Long non-coding RNAs in leukemia: biology and clinical impact

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Abstract

Purpose of review

Over the last years, long non-coding RNAs (lncRNAs) have emerged as putative regulators of malignant hematopoietic development. Here, we review recent literature on the involvement of lncRNAs in leukemia, including their role in driving or sustaining disease and their potential impact on diagnosis, classification, and prognosis.

Recent findings

Leukemogenesis is a complex process resulting from the accumulation of multiple genetic alterations. Over the last years, advances in high-throughput sequencing and transcriptome profiling have enabled the identification of lncRNAs involved in leukemia development. lncRNAs are able to distinguish different subtypes of human leukemia and several reports have identified specific patterns of lncRNA expression associated with clinical patient characteristics. Although functional studies on the actual role of these lncRNAs during transformation remain scarce, emerging evidence suggests that complex interactions between coding and non-coding transcript are truly involved in leukemia development.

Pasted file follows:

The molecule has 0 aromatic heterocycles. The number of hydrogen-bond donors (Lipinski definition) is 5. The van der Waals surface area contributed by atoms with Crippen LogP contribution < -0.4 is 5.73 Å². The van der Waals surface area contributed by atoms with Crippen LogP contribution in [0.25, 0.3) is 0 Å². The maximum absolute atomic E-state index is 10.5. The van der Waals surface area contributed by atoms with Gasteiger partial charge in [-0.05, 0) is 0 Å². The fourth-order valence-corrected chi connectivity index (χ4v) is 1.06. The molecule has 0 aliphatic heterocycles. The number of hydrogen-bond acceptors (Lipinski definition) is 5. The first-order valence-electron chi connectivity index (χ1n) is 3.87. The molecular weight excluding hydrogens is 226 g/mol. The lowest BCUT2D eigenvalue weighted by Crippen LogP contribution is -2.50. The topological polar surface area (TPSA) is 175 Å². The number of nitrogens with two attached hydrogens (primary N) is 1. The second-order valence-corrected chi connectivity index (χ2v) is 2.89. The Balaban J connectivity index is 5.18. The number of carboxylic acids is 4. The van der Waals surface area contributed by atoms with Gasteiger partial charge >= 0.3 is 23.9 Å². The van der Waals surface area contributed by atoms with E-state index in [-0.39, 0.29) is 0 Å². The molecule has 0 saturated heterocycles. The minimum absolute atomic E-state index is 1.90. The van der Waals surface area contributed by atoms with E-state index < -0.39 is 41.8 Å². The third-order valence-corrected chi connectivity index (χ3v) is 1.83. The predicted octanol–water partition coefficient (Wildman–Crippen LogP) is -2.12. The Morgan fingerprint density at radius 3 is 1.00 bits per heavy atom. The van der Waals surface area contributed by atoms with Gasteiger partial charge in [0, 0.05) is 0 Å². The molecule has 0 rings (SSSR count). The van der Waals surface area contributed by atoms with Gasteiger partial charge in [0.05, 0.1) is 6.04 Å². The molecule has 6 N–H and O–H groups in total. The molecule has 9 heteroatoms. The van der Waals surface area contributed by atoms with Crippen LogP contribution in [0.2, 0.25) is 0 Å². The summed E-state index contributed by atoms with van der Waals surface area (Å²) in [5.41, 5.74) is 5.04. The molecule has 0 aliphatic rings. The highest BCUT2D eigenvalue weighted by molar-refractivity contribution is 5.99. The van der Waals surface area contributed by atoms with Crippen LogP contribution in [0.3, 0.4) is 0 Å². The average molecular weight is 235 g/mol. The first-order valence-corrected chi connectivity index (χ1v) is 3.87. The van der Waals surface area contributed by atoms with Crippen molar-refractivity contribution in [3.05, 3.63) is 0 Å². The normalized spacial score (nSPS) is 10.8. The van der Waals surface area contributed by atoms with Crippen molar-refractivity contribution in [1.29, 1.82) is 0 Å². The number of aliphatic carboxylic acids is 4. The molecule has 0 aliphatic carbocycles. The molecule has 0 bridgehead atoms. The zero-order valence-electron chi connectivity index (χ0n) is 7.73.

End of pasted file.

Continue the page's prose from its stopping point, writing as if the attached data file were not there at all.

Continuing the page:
Summary

Introduction of lncRNAs as an additional layer of complexity in human leukemia might provide new molecular genetic insights in the biology of this disease and could create unique opportunities for the identification of novel drug targets and diagnostic or prognostic biomarkers.

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